Location: The Crystal Ballroom at the Edgewater Hotel (ironically, the place where Susan Hutchison reveled in her own primary election victory in August.)
Mood: So excited that even though the election returns were already announced, every time the King County Executive's race scrolls through on the news ticker, people cheer once again. Mixed reactions of "woo!" and "shit!" to the much closer mayoral race, which this crowd clearly doesn't agree on.
Drink of Choice: Glasses of red and white vino abound; a big change from Constantine's primary night party at Kell's.Dow gave up drunken revelry Irish-style for something far more classy this time around. And it was a party befitting King County's new royalty. It's as if he knew he'd have a 14-point lead with less than half the expected ballots counted. He rented out not only the ballroom, but a private party lounge across the hall and the Presidential Suite. Pity anyone tourists who splurged on a room on the fourth floor at the Edgewater.
With Greg Nickels out of the running for any elected seat, Constantine's fete was the place to see and be seen and every local politico from competitors Ross Hunter and Fred Jarrett to most of the Democratic County Council, to Seattle officials like Councilmember Tom Rasmussen and Deputy Mayor Tim Ceis put in an appearance. (Larry Phillips, a man who wanted the position so badly, he jumped into the race against former ally Ron Sims, didn't put in an appearance.)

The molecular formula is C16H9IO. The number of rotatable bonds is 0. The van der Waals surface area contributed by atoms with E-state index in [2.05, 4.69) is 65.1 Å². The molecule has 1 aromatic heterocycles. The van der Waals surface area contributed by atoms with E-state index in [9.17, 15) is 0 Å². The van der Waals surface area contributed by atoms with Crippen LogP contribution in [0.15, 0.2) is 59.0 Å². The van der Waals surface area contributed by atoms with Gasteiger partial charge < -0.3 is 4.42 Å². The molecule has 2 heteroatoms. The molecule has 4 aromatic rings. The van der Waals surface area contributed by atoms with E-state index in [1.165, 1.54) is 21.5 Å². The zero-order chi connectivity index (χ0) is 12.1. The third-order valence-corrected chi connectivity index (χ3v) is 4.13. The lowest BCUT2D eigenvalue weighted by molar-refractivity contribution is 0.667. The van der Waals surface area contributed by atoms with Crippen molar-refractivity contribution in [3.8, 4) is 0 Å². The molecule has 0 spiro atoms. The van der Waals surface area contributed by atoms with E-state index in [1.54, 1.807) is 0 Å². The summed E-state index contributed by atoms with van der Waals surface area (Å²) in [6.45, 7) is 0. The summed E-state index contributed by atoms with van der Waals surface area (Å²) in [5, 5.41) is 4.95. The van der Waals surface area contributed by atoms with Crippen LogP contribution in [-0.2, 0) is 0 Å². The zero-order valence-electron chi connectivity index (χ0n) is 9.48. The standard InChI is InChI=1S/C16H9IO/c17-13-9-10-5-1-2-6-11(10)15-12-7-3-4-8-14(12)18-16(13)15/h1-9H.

"My goodness," Constantine told his supporters, packed shoulder-to-shoulder, the temperature of the room rising fast. "Well that was over quick wasn't it? This nine months of working every day and then 15 minutes."
Constantine thanked everyone there and his opponent, Susan Hutchison (look for Don Ward's report from her gathering at the Bellevue Hyatt). "And to her supporters, I say this: give us a chance."
It was the first and only time tonight that Constantine addressed the terrifying challenge that sits before him--balancing the budget of a government practically bankrupted by program building under Sims and im Eyman initiatives. But the specifics of dealing with that are for later this month when Constantine actually takes office. For now, it's all optimism. "You watch us," he told the crowd. "We're gonna do it."
He'll need the help of every single person sipping wine in that room, from the soon-to-be-former Mayor's staffers to his former rivals, who will have significant influence over any assistance the county may get during the next legislative session.
Not long after giving his speech, Constantine retreated to the private party lounge. But his supporters stayed for the party.